When my daughter Caitlin cried getting her polio booster, I was able to staunch the flow of her tears by describing the amazing work USAID/Central Asian Republics did in Tajikistan last spring when USAID’s rapid response and advocacy with the host governments and other donors resulted in more than 7 million children getting vaccinated (that’s more than 95 percent of the under-five population).
Caitlin’s response to me was “I’d be happy to give my vaccine to the kids who need it. But what else can I do to help?” Her innocent comments reflect the spirit of our team as we rolled up our sleeves and mobilized the Tajik Health Ministry and other donors to respond decisively with a series of national immunization campaigns that effectively stopped the spread of the outbreak in six months.
I was reminded of this victory last week when the European Regional Certification Commission for Poliomyelitis Eradication (RCC) announced that Europe will keep its polio-free status. Last week, in Copenhagen, the RCC said that wild poliovirus transmission had been interrupted. “No new cases of polio had been reported since September 2010 because countries took effective action.” That statement is referencing Central Asian countries—for example, Tajikistan—which in 2010 saw its largest polio outbreak in decades. There were 898 reported cases of acute flaccid paralysis in Central Asia in 2010. Acute flaccid paralysis is the most common symptom of polio and is one indicator for polio surveillance during an outbreak.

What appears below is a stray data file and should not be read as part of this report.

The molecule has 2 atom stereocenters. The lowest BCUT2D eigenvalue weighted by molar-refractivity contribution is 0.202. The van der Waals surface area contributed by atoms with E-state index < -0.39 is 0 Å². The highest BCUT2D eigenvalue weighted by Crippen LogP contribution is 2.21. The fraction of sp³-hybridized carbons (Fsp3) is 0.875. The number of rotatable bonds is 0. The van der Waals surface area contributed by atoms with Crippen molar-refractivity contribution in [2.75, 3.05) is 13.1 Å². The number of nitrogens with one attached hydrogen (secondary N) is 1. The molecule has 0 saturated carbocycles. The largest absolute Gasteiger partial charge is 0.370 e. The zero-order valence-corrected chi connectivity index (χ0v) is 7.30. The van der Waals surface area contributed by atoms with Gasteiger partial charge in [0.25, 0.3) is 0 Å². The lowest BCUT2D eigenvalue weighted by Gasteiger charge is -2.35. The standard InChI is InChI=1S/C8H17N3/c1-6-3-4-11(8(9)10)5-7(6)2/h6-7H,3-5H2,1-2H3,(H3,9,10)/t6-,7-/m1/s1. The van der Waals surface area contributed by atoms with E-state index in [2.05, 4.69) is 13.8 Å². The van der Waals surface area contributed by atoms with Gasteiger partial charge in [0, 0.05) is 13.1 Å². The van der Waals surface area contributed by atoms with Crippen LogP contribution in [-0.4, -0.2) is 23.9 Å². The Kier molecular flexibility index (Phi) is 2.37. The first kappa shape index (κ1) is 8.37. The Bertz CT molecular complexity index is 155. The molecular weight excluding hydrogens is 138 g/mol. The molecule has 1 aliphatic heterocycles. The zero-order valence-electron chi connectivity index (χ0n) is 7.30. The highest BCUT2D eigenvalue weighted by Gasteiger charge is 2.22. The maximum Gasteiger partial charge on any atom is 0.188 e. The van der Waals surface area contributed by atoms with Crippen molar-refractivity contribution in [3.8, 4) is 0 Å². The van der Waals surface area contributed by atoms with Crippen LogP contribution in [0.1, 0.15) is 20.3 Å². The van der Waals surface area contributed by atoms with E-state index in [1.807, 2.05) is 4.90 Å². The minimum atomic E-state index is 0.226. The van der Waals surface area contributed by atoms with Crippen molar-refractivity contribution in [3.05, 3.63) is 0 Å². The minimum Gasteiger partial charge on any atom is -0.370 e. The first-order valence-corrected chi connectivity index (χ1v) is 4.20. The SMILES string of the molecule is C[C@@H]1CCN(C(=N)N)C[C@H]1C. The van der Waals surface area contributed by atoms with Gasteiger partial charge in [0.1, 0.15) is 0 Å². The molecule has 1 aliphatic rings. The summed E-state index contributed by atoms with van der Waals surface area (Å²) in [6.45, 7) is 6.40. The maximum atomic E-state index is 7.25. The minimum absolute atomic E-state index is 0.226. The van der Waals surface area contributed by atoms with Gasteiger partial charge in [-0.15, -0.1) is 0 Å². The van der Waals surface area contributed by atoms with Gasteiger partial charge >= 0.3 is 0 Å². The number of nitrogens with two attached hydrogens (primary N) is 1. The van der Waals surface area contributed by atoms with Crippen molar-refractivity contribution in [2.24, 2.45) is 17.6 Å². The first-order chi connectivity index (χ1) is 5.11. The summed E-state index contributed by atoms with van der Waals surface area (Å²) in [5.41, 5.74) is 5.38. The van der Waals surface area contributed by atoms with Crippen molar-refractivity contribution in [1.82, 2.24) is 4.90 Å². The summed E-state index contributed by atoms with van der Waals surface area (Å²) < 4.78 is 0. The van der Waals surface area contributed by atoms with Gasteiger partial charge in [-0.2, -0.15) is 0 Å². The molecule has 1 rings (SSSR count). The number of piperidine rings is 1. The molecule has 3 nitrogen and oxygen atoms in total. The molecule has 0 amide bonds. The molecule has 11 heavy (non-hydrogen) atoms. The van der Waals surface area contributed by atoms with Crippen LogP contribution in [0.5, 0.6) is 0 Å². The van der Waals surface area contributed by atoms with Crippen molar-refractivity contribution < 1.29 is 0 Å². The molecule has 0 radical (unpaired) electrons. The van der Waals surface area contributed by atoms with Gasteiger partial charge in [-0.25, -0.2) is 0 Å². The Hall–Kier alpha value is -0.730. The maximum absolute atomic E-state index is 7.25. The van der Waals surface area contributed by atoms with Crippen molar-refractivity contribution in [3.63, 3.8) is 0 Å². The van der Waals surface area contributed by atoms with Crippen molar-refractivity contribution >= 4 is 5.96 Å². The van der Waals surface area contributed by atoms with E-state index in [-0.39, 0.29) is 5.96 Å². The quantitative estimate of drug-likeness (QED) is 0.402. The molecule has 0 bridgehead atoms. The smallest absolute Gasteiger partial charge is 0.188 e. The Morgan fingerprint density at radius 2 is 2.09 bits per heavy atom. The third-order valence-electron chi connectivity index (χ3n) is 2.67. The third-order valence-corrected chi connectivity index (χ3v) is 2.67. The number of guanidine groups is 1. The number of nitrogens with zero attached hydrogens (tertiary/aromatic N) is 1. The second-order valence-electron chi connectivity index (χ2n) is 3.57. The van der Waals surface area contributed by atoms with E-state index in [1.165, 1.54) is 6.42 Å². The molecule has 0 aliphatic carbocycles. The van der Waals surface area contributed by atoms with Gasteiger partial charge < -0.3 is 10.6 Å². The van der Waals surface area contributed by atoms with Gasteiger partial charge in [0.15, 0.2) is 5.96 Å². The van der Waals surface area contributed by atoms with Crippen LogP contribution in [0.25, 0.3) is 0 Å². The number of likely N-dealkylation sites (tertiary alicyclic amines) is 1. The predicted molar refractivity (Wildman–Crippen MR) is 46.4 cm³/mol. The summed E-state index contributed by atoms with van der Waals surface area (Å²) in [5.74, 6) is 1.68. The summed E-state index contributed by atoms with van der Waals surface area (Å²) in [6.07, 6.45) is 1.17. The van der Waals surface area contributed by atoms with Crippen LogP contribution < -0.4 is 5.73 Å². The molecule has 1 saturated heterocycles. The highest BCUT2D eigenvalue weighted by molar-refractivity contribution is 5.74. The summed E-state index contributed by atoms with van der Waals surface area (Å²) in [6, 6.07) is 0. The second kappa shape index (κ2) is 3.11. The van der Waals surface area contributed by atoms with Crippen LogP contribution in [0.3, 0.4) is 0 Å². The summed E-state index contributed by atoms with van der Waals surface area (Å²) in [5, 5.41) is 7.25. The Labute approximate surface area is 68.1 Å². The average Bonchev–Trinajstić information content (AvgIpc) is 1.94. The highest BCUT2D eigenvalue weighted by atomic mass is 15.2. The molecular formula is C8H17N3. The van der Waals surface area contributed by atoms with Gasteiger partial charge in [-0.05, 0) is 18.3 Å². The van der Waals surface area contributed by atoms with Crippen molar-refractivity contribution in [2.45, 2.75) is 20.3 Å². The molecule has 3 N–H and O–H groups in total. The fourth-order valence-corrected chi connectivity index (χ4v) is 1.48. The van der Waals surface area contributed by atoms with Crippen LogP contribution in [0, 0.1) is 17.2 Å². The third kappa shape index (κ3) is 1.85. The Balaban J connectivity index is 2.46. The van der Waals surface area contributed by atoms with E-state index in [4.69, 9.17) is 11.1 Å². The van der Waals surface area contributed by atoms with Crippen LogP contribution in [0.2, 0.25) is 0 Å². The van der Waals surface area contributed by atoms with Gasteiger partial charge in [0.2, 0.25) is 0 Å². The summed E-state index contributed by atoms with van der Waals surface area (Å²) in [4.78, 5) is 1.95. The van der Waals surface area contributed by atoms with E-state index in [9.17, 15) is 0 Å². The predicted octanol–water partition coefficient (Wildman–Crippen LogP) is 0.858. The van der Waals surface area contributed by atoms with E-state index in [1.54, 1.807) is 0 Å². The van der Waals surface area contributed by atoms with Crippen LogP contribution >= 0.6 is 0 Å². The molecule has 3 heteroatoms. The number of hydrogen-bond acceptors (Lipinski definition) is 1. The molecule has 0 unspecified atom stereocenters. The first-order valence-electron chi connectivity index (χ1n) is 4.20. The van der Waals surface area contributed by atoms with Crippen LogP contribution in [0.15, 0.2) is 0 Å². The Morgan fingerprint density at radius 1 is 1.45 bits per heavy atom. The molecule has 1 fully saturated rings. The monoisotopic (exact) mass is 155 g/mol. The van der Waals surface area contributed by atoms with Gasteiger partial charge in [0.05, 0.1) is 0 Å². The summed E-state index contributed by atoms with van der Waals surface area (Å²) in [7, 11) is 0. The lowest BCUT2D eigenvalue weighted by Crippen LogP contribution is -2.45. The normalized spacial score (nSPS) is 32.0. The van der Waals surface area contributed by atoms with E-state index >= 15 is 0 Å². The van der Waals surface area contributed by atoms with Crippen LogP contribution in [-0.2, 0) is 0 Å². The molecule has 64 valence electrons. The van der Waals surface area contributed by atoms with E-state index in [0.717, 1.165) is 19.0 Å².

The RCC acknowledged the contribution and technical support of the World Health Organization Regional Office for Europe, the Global Polio Eradication Initiative partners and the Russian Federation, India, and USAID. Not only did our work halt this devastating disease, but it also built the foundations of new U.S.-Russia bilateral cooperation on joint efforts to assist with strengthening health systems and surveillance in the region.
Polio has no cure, and only vaccination can prevent it. But additional funding, coupled with technical assistance and strong advocacy, increases the ability to mount high-quality campaigns and sustain a population’s immunity, which is the best we can do until global eradication is achieved. The Central Asian Republics have eradicated polio successfully in the past, and serve as an important lesson to stay vigilant and maintain a strong immunization program.